Part of what makes the Afghanistan debacle so heartrending has to do with a third type of winning, victory that has a moral dimension because the contestants represent utterly different views on what the world should look like. World War II was clearly this sort of war. Western Europe simply could no longer tolerate both the diabolical Aryan supremacy of National Socialism and the Christian and Enlightenment values embodied by England and its allies. Although some, such as Michael Walzer, see the Pacific theatre differently, the clash between Washington and Tokyo was not simply conventional, but contrasted Western liberalism with the racial supremacy and associated barbarism of Japan.[6] World War II was a vindication of a set of Western liberal values, however imperfect, applied to the post-war environment. This became the basis for the Nuremberg and Tokyo trials, the Universal Declaration of Human Rights and United Nations Charter, the Geneva Conventions of 1949 and similar standards such as the Genocide Convention and human rights laws, as well as a set of related institutions including the Marshall Plan and Bretton Woods system.

Imagine, in contrast, how an Axis victory would have resulted in a different set of opportunities and institutionalized values. Had the Nazis won, it still would have been “moral,” but in a terrible, wicked sense. “Vindication” is not a moral judgment in retrospect about which values are superior—it is the recognition that at the end of some wars “victory” means more than going home with some material loss for the loser. “Vindication” means that the values of the victor become the worldview framing a new status quo. Tours confirmed continental Europe as Christian, setting the foundations of the Carolingian empire; Alexander’s victories brought Hellenism to the Near East; Napoleon’s victories and “Continental System” changed the role of church-state relations, legal codes, and many other elements of life across Europe; and the US Civil War abolished slavery once and for all and dramatically altered the course of the country. So too, victors like Lenin, Mao, and the Khmer Rouge imposed a value system on their populaces and foes after winning. In each case, victory had far-reaching moral, social, and political consequences.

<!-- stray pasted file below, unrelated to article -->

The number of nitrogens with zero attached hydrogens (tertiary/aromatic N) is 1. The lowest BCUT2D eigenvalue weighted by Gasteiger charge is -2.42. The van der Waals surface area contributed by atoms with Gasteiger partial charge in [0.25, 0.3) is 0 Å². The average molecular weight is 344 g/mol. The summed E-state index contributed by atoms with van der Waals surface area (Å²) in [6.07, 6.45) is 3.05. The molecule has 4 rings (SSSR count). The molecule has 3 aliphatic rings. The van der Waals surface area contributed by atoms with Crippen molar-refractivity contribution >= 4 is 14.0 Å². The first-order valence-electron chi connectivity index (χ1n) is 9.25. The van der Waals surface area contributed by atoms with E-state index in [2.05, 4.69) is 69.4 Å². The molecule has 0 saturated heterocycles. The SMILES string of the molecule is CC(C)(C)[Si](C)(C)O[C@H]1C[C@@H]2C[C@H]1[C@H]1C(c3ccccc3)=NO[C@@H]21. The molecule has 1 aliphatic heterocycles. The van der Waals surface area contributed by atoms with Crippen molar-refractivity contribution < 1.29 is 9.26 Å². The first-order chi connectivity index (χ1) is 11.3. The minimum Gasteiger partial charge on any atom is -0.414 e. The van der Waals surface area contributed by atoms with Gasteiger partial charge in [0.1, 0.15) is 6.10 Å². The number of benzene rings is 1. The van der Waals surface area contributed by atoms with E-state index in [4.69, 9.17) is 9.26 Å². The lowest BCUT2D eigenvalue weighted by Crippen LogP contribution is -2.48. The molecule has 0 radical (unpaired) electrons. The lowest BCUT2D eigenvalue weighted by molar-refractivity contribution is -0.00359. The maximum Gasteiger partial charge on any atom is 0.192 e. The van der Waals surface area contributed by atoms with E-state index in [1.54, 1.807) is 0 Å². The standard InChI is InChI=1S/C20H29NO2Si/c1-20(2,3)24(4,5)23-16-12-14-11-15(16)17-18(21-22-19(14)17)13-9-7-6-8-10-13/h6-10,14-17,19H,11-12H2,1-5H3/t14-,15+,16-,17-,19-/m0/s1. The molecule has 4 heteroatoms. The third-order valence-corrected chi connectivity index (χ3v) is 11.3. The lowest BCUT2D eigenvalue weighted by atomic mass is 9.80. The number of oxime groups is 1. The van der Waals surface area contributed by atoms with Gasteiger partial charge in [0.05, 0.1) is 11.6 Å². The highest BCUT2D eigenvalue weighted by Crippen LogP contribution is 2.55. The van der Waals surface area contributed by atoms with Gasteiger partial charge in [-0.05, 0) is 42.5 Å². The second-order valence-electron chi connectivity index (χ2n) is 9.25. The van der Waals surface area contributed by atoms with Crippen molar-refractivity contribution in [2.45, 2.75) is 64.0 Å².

The fact that global human rights norms, such as religious freedom for all and the equal citizenship of all adults—including women and religious minorities—never fully took root in Afghanistan is clearly a failure. But it is one that could be predicted because from the earliest period, including US counsel on Afghanistan’s constitution, we pulled our punches on these critical issues. None of us expect Afghanistan to look like Canada, but it should have more of a flavor of Pakistan and India, where large swathes of the country are pro-democratic, despite terrorism, violence, criminality, and inequality.

Even though the Afghan government seems to have surrendered and its Western allies are on the run, the US still has responsibilities, both to ensure that Afghanistan never becomes a focal point for threats to the US and to protect our Afghan friends who fought with us for their country.

Portions of this are excerpted from Patterson’s “The Morality of Victory” in his book Just American Wars: Ethical Dilemmas in US Military History (Routledge, 2019).

[1] Roosevelt, Theodore (1999). The Rough Riders. New York: The Modern Library, 1999; originally published: New York: Charles Scribner’s, 1899, 46.

[2] Quoted in Walzer, Michael. (2000). Just and Unjust Wars, third ed. (New York: Basic Books). Pg. 118.

[3] Tolstoy, Leo. (2010). War and Peace (Oxford: Oxford University Press). Pg. 524.

[4] Haig’s quote is from his “final dispatch,” dated March 21, 1919. Foch’s dispatch in complete primary textual forms is available here. Accessed September 5, 2016. Foch’s quote has been widely replayed, and can be found in (1918) Littell’s Living Age vol. 298, pg. 264. Available here. Accessed September 5, 2016.

[5] Howard, Michael and Paret, Peter. (1984). Clausewitz: On War. (Princeton: Princeton University Press).

[6] Walzer, Michael. (2000). Just and Unjust Wars. See his argument in chapter 7, “War’s Ends, and the Importance of Winning Well.”